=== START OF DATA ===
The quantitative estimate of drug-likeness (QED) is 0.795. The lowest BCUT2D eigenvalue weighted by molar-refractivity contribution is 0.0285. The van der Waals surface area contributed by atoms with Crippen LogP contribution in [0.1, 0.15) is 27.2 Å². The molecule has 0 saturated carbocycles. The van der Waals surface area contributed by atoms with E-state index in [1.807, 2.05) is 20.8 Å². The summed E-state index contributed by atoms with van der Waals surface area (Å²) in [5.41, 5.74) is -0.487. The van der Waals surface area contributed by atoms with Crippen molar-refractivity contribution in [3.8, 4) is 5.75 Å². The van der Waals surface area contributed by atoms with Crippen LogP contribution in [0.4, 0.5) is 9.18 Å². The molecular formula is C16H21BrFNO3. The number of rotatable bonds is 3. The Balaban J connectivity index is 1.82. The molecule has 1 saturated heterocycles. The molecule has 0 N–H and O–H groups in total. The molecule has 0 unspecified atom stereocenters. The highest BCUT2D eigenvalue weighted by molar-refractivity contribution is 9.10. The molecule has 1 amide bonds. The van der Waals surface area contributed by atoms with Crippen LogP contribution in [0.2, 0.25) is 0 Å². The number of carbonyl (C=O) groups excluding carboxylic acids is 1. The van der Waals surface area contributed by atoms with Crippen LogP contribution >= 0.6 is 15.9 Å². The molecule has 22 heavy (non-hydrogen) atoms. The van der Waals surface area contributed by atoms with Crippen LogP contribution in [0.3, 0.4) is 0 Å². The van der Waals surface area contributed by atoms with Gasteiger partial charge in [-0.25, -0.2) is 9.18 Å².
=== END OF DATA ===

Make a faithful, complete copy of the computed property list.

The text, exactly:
The quantitative estimate of drug-likeness (QED) is 0.795. The lowest BCUT2D eigenvalue weighted by molar-refractivity contribution is 0.0285. The van der Waals surface area contributed by atoms with Crippen LogP contribution in [0.1, 0.15) is 27.2 Å². The molecule has 0 saturated carbocycles. The van der Waals surface area contributed by atoms with E-state index in [1.807, 2.05) is 20.8 Å². The summed E-state index contributed by atoms with van der Waals surface area (Å²) in [5.41, 5.74) is -0.487. The van der Waals surface area contributed by atoms with Crippen molar-refractivity contribution in [3.8, 4) is 5.75 Å². The van der Waals surface area contributed by atoms with Crippen LogP contribution in [0.4, 0.5) is 9.18 Å². The molecular formula is C16H21BrFNO3. The number of rotatable bonds is 3. The Balaban J connectivity index is 1.82. The molecule has 1 saturated heterocycles. The molecule has 0 N–H and O–H groups in total. The molecule has 0 unspecified atom stereocenters. The highest BCUT2D eigenvalue weighted by molar-refractivity contribution is 9.10. The molecule has 1 amide bonds. The van der Waals surface area contributed by atoms with Crippen LogP contribution in [0.2, 0.25) is 0 Å². The number of carbonyl (C=O) groups excluding carboxylic acids is 1. The van der Waals surface area contributed by atoms with Crippen LogP contribution >= 0.6 is 15.9 Å². The molecule has 22 heavy (non-hydrogen) atoms. The van der Waals surface area contributed by atoms with Crippen LogP contribution in [0.3, 0.4) is 0 Å². The van der Waals surface area contributed by atoms with Gasteiger partial charge in [-0.25, -0.2) is 9.18 Å².